As we know, osteocytes play an important role in maintaining bone mass and helping bone remodel during bone healing. These results align with the theory that temperatures below 70 °C can maintain normal cell viability. Research by Yasin (2015) showed that the graft was evaluated microscopically at the end of the 12th week. The pasteurization group had the best outcome in callus formation. This microscopic area contains the most osteocytes and is also present in the bone marrow area of the medullary cavity when compared to autoclaving and irradiation [4]. Sakayama performed a pasteurized autologous bone graft (PABG) mainly at 60 °C for 30 minutes. In this study, 9 out of 10 patients achieved bony union and no local tumor recurrence in the pasteurized bone [5]. Heat treatment at 60 °C for 15 minutes to 10 hours and at 70 °C for 1 hour does not impair bone-inductive activity. This study showed that not only temperature, but also duration of heat treatment were important factors in preserving bone-inductive activity [8].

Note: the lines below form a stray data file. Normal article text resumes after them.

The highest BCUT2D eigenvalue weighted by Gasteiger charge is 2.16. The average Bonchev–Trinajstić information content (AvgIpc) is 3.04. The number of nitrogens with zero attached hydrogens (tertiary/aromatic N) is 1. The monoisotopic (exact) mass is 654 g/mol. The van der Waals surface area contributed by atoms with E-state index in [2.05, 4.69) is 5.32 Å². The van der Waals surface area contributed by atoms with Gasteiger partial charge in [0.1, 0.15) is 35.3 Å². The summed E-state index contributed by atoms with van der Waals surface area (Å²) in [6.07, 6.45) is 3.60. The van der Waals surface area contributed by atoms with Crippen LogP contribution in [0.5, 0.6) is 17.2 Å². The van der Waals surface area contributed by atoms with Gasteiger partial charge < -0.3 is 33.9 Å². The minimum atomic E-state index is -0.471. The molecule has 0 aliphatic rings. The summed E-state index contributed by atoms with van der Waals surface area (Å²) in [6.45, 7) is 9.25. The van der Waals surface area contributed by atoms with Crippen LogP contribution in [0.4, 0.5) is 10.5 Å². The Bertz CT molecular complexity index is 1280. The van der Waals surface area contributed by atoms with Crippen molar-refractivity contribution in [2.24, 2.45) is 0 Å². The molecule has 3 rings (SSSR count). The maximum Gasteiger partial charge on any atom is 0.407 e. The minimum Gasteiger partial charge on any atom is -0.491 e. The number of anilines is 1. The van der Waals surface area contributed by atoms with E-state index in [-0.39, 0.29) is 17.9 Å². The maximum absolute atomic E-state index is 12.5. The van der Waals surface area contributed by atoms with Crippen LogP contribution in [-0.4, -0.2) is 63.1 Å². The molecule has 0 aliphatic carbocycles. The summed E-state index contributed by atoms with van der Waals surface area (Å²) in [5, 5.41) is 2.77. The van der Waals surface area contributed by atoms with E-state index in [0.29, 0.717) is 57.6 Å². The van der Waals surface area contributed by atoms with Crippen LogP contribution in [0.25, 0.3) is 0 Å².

Another thing to note is the viability of tumor cells, which are also pasteurized. Suwondo et al. compared the viability of tumors treated with pasteurization at 60 °C and 70 °C for 20 minutes, 30 minutes, and 40 minutes. The exposure time of 40 minutes showed a significant difference (p = 0.010) between the 60 °C and 70 °C temperature groups. In this study, no viable tumor cells were found in the 70 °C group with an exposure time of 40 minutes [9].

The temperature and duration that eradicate all the tumor cell yet still maintain the viability of the normal cell is important to this sterilization of the autograft.

Bone Porosity